Essay: Movie Trailer: Ethos, Pathos

Pages: 3 (1455 words)  ·  Style: MLA  ·  Bibliography Sources: 1  ·  Topic: Children  ·  Buy This Paper


[. . .] Therefore, it is logical to assume that the trailer has something to do with the disappearance of the children. It is important for the trailer to establish that the assumption that the recreational vehicle was somehow linked to the girls' disappearance is a logical one.

Finally, the trailer transitions to pathos and begins playing on the emotions of the people viewing the trailer. Pathos refers to the eliciting of emotion, and it oftentimes trumps logical reasoning. First, it is important to note the visual changes in the trailers; the background lighting begins to get darker; some of the scenes are nighttime shots, but regardless of time of day, the light appears darker. The trailer also introduces a musical background that sounds ominous and threatening. Furthermore, the trailer introduces Detective Loki, and seems to portray him as a dispassionate man, who may or may not be coldly competent. The portrayals of Loki not only highlight his cold competence, but also set him up as a foil for the emotional involvement that Keller exhibits while trying to find his daughter. The next scene features Detective Loki approaching the recreational vehicle in the middle of a rainstorm. Ominous music begins to play in the background, suggesting that there is danger involved in this scene, and also hinting at the notion that the cold-appearing Loki may be hiding a deeper emotional core. The audience begins to empathize with Loki, understanding that a cold exterior is probably necessary for a man hunting for missing children. The scene also has sharp visual contrast; a dark Detective Loki backlight by light, and then the suspect saturated with light, not in an artistic way, but realistically depicting how a bright flashlight would highlight a person outside on a rain-soaked night. The suspect is apprehended, but he claims not to have information about the missing girls. The trailer shows a desperate Keller trying to ensure that the suspect would stay in custody until the girls are found, and the other family hugging at what appears to be a vigil for the girls. Those few scenes begin to convey the terror the parents must feel at having their children missing. So, when Keller's character goes to the police station and attacks the suspect, demanding to know where the girls are, the actions do not seem disproportionate. Any parent watching the trailer knows that the logical rules of the law have no bearing on what a parent would or would not do to find a missing child. In this way, the trailer has used ethos and logos to build to a realistic pathos that makes the intended audience identify with Keller.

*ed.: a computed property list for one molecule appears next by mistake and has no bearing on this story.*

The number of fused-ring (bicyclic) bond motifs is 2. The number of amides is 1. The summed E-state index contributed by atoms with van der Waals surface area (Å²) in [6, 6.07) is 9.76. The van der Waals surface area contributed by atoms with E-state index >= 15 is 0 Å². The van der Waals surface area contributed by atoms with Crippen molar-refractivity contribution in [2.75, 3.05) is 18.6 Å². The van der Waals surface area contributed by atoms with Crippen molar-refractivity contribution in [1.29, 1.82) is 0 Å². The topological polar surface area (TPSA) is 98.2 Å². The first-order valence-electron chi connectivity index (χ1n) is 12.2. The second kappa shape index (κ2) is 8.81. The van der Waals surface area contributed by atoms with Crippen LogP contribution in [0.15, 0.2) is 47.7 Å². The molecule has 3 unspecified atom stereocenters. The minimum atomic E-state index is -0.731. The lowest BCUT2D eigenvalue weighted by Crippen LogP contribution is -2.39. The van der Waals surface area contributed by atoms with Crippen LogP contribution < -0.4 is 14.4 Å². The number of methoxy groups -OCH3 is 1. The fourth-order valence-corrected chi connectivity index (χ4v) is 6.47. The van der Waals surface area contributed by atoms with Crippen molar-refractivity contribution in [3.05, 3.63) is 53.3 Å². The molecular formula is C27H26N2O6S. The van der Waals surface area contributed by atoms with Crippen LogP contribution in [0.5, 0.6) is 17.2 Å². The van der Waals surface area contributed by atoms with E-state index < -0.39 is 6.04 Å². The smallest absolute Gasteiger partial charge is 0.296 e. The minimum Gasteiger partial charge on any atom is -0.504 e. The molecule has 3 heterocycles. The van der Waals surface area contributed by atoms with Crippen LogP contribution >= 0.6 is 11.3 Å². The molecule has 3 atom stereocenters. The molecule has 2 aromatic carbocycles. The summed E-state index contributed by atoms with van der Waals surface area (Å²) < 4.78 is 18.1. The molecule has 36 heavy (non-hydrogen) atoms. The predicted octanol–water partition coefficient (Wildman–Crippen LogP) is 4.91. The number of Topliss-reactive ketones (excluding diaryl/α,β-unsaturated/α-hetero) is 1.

However, it is then that the trailer, suspenseful music building and quickening in the background, reintroduces logos. It shows scenes of Detective Loki going into the house of a different person, and then aggressively questioning that suspect at the police station. Like the characters in the movie appear to be, the audience is confused. If the detective has a new suspect, then one might assume that the first suspect has been cleared. However, the emotion of the situation is clearly beginning to cloud logical thinking; the other man was apprehended in the recreational vehicle that was located near where the children were taken. Furthermore, Loki is shown destroying property in the police building. This suggests that even the coldly logical seeming Loki is not immune from emotion, making the audience wonder if he is making mistakes.

Rather than relying on a single device, the trailer for Prisoners uses pathos and logos to help establish the pathos it needs to appeal to its targeted demographic. It begins by introducing the audience to the main characters: normal families enjoying a holiday meal. This establishes the ethos of the characters as everyday people. Next, it injects logos into the scenario, not only by establishing the logical link between the recreational vehicle and the girls' disappearance, but also by introducing the cold-seeming detective. Finally, it employs pathos, by showing the descent into emotion that one would expect if a child was taken. Combined together, the trailer uses these three elements to create one of the most compelling movie trailers that this author has ever seen.

Works Cited

Alcon Entertainment. "Prisoners Trailer." Yahoo Movies. 2013. Web. 16 Oct. 2013.

Edlund, John. "Ethos, Logos, Pathos: Three Ways to Persuade. California State University.


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APA Format

Movie Trailer: Ethos, Pathos.  (2013, October 16).  Retrieved September 16, 2019, from

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"Movie Trailer: Ethos, Pathos."  16 October 2013.  Web.  16 September 2019. <>.

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"Movie Trailer: Ethos, Pathos."  October 16, 2013.  Accessed September 16, 2019.